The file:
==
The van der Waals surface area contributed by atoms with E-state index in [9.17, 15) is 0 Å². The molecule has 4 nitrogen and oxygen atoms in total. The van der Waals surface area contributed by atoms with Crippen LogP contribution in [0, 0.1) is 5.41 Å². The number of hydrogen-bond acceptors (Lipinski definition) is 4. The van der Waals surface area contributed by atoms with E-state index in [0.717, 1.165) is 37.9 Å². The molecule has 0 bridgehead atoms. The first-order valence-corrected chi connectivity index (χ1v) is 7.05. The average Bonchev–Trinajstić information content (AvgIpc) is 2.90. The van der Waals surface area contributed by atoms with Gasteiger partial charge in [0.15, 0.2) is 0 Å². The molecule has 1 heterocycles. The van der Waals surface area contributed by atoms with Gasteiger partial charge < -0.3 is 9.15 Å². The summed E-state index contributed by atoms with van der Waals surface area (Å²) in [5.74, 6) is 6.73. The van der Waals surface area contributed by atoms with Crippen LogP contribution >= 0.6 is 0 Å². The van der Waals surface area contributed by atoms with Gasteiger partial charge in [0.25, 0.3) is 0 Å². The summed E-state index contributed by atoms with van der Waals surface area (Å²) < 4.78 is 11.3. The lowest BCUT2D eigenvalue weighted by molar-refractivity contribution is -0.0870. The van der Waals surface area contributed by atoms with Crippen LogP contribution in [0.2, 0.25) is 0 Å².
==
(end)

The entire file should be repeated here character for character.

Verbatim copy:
The van der Waals surface area contributed by atoms with E-state index in [9.17, 15) is 0 Å². The molecule has 4 nitrogen and oxygen atoms in total. The van der Waals surface area contributed by atoms with Crippen LogP contribution in [0, 0.1) is 5.41 Å². The number of hydrogen-bond acceptors (Lipinski definition) is 4. The van der Waals surface area contributed by atoms with E-state index in [0.717, 1.165) is 37.9 Å². The molecule has 0 bridgehead atoms. The first-order valence-corrected chi connectivity index (χ1v) is 7.05. The average Bonchev–Trinajstić information content (AvgIpc) is 2.90. The van der Waals surface area contributed by atoms with Gasteiger partial charge in [0.15, 0.2) is 0 Å². The molecule has 1 heterocycles. The van der Waals surface area contributed by atoms with Gasteiger partial charge < -0.3 is 9.15 Å². The summed E-state index contributed by atoms with van der Waals surface area (Å²) in [5.74, 6) is 6.73. The van der Waals surface area contributed by atoms with Crippen LogP contribution >= 0.6 is 0 Å². The van der Waals surface area contributed by atoms with Gasteiger partial charge in [0.25, 0.3) is 0 Å². The summed E-state index contributed by atoms with van der Waals surface area (Å²) < 4.78 is 11.3. The lowest BCUT2D eigenvalue weighted by molar-refractivity contribution is -0.0870. The van der Waals surface area contributed by atoms with Crippen LogP contribution in [0.2, 0.25) is 0 Å².